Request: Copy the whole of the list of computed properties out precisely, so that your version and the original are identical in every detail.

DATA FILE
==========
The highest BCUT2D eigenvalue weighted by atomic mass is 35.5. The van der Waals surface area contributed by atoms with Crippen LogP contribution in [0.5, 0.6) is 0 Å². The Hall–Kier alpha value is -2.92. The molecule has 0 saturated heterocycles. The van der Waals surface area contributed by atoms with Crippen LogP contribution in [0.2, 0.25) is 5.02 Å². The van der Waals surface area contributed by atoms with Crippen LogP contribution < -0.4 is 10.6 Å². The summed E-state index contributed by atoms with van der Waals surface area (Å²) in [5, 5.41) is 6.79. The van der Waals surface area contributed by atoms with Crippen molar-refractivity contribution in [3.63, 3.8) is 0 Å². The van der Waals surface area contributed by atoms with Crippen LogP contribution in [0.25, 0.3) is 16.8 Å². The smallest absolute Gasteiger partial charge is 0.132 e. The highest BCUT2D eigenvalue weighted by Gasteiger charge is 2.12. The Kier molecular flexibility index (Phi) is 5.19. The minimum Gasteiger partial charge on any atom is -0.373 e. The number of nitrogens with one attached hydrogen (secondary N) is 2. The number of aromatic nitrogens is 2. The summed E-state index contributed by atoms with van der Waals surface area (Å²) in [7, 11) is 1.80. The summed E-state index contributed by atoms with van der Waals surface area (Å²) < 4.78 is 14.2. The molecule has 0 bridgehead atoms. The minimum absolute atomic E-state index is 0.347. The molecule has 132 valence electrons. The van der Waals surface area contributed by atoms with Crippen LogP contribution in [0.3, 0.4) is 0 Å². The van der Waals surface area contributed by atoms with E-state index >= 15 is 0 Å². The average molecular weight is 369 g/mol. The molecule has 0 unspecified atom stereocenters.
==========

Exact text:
The highest BCUT2D eigenvalue weighted by atomic mass is 35.5. The van der Waals surface area contributed by atoms with Crippen LogP contribution in [0.5, 0.6) is 0 Å². The Hall–Kier alpha value is -2.92. The molecule has 0 saturated heterocycles. The van der Waals surface area contributed by atoms with Crippen LogP contribution in [0.2, 0.25) is 5.02 Å². The van der Waals surface area contributed by atoms with Crippen LogP contribution < -0.4 is 10.6 Å². The summed E-state index contributed by atoms with van der Waals surface area (Å²) in [5, 5.41) is 6.79. The van der Waals surface area contributed by atoms with Crippen molar-refractivity contribution in [3.63, 3.8) is 0 Å². The van der Waals surface area contributed by atoms with Crippen LogP contribution in [0.25, 0.3) is 16.8 Å². The smallest absolute Gasteiger partial charge is 0.132 e. The highest BCUT2D eigenvalue weighted by Gasteiger charge is 2.12. The Kier molecular flexibility index (Phi) is 5.19. The minimum Gasteiger partial charge on any atom is -0.373 e. The number of nitrogens with one attached hydrogen (secondary N) is 2. The number of aromatic nitrogens is 2. The summed E-state index contributed by atoms with van der Waals surface area (Å²) in [7, 11) is 1.80. The summed E-state index contributed by atoms with van der Waals surface area (Å²) < 4.78 is 14.2. The molecule has 0 bridgehead atoms. The minimum absolute atomic E-state index is 0.347. The molecule has 132 valence electrons. The van der Waals surface area contributed by atoms with Crippen LogP contribution in [0.3, 0.4) is 0 Å². The van der Waals surface area contributed by atoms with E-state index >= 15 is 0 Å². The average molecular weight is 369 g/mol. The molecule has 0 unspecified atom stereocenters.